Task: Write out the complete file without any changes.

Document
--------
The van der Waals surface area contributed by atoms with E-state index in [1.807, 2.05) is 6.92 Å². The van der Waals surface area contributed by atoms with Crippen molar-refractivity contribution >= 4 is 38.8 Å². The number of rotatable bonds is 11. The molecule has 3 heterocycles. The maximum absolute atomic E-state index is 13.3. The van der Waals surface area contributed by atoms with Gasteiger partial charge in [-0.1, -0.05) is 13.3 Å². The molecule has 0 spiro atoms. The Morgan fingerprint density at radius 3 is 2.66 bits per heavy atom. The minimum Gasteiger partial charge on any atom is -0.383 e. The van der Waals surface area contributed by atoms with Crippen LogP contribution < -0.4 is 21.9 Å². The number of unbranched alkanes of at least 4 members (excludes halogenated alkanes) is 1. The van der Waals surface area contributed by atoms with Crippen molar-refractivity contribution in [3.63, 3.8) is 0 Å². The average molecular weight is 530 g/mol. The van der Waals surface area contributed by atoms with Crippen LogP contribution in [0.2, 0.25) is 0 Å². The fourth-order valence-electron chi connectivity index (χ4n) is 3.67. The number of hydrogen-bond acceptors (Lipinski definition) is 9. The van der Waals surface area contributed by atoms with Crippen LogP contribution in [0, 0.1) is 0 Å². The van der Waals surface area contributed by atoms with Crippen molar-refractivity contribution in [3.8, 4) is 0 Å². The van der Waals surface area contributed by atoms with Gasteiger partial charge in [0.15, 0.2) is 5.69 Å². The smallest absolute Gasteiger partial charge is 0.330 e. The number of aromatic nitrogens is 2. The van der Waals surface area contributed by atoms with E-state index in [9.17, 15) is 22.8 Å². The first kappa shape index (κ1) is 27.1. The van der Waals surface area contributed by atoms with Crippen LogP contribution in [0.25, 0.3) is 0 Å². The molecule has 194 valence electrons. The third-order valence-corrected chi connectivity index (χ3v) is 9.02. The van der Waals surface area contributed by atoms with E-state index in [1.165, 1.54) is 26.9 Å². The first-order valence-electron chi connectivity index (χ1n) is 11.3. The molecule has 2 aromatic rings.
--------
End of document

The van der Waals surface area contributed by atoms with E-state index in [1.807, 2.05) is 6.92 Å². The van der Waals surface area contributed by atoms with Crippen molar-refractivity contribution >= 4 is 38.8 Å². The number of rotatable bonds is 11. The molecule has 3 heterocycles. The maximum absolute atomic E-state index is 13.3. The van der Waals surface area contributed by atoms with Gasteiger partial charge in [-0.1, -0.05) is 13.3 Å². The molecule has 0 spiro atoms. The Morgan fingerprint density at radius 3 is 2.66 bits per heavy atom. The minimum Gasteiger partial charge on any atom is -0.383 e. The van der Waals surface area contributed by atoms with Crippen LogP contribution < -0.4 is 21.9 Å². The number of unbranched alkanes of at least 4 members (excludes halogenated alkanes) is 1. The van der Waals surface area contributed by atoms with Crippen molar-refractivity contribution in [3.63, 3.8) is 0 Å². The average molecular weight is 530 g/mol. The van der Waals surface area contributed by atoms with Crippen LogP contribution in [0.2, 0.25) is 0 Å². The fourth-order valence-electron chi connectivity index (χ4n) is 3.67. The number of hydrogen-bond acceptors (Lipinski definition) is 9. The van der Waals surface area contributed by atoms with Crippen LogP contribution in [0, 0.1) is 0 Å². The van der Waals surface area contributed by atoms with Crippen molar-refractivity contribution in [3.8, 4) is 0 Å². The van der Waals surface area contributed by atoms with Gasteiger partial charge in [0.15, 0.2) is 5.69 Å². The smallest absolute Gasteiger partial charge is 0.330 e. The number of aromatic nitrogens is 2. The van der Waals surface area contributed by atoms with E-state index in [9.17, 15) is 22.8 Å². The first kappa shape index (κ1) is 27.1. The van der Waals surface area contributed by atoms with Crippen LogP contribution in [0.25, 0.3) is 0 Å². The molecule has 194 valence electrons. The third-order valence-corrected chi connectivity index (χ3v) is 9.02. The van der Waals surface area contributed by atoms with E-state index in [1.165, 1.54) is 26.9 Å². The first-order valence-electron chi connectivity index (χ1n) is 11.3. The molecule has 2 aromatic rings.